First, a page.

Esports--The Next Frontier For The Events Industry: Mazhar Nadiadwala
The popularity and revenue of video games has led to the development of professional tournaments where gamers can compete against each other for remuneration writes Mazhar Nadiadwala, Managing Director, Dome Entertainment Pvt Ltd.
Despite being one of the world’s most popular hobbies, gaming is still seen by a major section of the mainstream Indian event industry as little more than a childish pastime. As an avid gamer myself, it’s quite disappointing to reflect on how such a large, diverse, passionate, and rich audience has been largely excluded from being able to participate in and enjoy their indulgence to the same degree that fans of cinema, sports, music, and theatre have. While the Indian events industry has come a long way in the last few years with regard to scale, diversity, and even quality, where even niche events like Broadway style musicals and leagues based on traditional sports have been warmly embraced, e-sports in India continue to remain confined to ‘hardcore’ gaming groups.
To many, gaming may seem like a very small, highly niche hobby, enjoyed primarily by teenagers or the youth,and does not warrant any serious discussion. However, while that assessment may have been true two decades ago, today, the industry has evolved radically, both technologically, and as a means of expression. Internationally, video games are a gargantuan market, with yearly revenues that far surpass the income of even the likes of Hollywood and Bollywood. The greatest revolution in gaming came with the advent of smartphone proliferation, which has enabled practically anyone with a mobile to indulge in a pastime that once required specialised and expensive equipment, like Playstations, Xboxes, and the like. In fact, as a result of mobile games like Player Unknown’s Battleground (PUBG), Fortnite, World Of Tanks, and Clash of Clans, there are an estimated 2.2 and 2.6 billion active gamers, which accounts for well over a quarter of all human beings alive today. Major video game releases rival, and often surpass their Hollywood equivalents, with the most financially successful media property of all time being a video game; i.e. GTA V.
The popularity and revenue of video games has led to the development of professional tournaments where gamers can compete against each other for remuneration. These tournaments are called ‘e-sports’,and are mainstream occurrences in much of the Western world, as well as China, Japan, South Korea, and Australia. ESPN estimates that within the next four years, more than 400 million people will be streaming e-sports tournaments, with the prize money ranging from anywhere between USD 10,000 and USD 1,000,000. Championships such as The International, Intel Extreme Master, and the Evolution Championship Series,are some of the largest e-gaming tournaments in the world, with audience footfalls that regularly rival those of Football and Cricket.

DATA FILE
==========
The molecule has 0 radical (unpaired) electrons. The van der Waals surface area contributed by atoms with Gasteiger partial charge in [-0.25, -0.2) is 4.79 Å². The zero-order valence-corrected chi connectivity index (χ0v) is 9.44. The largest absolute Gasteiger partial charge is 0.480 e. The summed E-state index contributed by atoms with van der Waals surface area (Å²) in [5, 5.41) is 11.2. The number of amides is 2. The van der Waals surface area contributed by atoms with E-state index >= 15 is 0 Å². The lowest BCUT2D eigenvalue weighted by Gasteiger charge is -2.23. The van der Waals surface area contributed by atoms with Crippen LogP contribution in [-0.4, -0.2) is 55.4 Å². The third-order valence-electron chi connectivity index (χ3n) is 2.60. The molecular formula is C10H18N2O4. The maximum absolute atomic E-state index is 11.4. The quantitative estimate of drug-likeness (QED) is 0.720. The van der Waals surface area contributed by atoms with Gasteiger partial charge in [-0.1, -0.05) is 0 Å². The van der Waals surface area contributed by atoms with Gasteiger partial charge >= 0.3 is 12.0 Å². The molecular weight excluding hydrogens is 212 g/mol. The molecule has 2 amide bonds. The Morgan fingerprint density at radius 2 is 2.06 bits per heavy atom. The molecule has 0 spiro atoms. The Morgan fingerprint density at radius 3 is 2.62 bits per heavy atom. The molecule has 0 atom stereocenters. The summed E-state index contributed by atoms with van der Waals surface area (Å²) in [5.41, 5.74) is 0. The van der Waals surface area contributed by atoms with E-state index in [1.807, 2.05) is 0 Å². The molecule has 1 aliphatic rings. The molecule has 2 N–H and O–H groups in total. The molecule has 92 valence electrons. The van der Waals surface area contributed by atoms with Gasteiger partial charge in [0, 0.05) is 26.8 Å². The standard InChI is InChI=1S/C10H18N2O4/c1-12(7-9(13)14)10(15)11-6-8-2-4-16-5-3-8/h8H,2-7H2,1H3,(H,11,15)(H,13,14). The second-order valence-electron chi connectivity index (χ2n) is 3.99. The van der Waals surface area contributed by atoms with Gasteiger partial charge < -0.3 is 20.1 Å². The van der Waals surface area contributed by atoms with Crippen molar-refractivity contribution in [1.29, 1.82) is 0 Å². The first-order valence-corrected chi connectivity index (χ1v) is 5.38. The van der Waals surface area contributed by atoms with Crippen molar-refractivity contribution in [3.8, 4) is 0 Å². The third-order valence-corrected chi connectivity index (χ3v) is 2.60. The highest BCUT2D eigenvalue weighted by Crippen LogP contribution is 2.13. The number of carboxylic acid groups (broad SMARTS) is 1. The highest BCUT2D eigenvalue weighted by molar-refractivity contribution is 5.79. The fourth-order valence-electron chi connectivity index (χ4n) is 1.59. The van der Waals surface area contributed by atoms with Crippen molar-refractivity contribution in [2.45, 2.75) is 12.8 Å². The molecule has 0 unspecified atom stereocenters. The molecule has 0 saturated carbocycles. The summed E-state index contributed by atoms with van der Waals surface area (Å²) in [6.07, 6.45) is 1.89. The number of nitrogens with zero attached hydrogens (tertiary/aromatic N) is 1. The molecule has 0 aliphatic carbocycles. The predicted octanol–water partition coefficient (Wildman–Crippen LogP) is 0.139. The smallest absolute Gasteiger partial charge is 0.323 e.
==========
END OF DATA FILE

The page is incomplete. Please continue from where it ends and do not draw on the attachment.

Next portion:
Video gaming in India, in accordance with global trends,has been bolstered by the advent of smartphones, and the gaming industry will be worth close to USD 1 billion by 2020, with over 600 million active gamers nationally. Games like PUBG, Counter Strike, DOTA, and Call Of Duty, are proof that the spirit and love of what the industry represents transcends the barriers of region, class, gender, and religion. Yet, despite these phenomenal statistics, e-sports remain a very niche occurrence that has yet to garner any mainstream support. When I say that e-sports are the future of the events industry, I’m not being hyperbolic. Just as in 2010, when a relatively obscuresport like kabaddi became an overnight success thanks to financial and technical support in the form of the Pro Kabaddi League, I predict that e-sports have the potential to be as great a success story, if given a similar platform.
Considering theimpressivenumber of participants, support from brands (especially tech companies like Intel, Microsoft, Lenovo, and others), and high viewership in the form of streaming, e-sports has all the hallmarks of a truly phenomenal class of events. All that remains to be achieved is for a mainstream event organiser to take the plunge and initiate one of the greatest revolutions that the industry has ever seen. Believe me when I say that any event company willing to invest time and money in developing its own e-sports IP will make gains beyond its wildest expectations, in the coming decade. The e-sports revolution is inevitable, and it’s time for the event industry to embrace it.
Disclaimer: The views expressed in the article above are those of the authors' and do not necessarily represent or reflect the views of this publishing house
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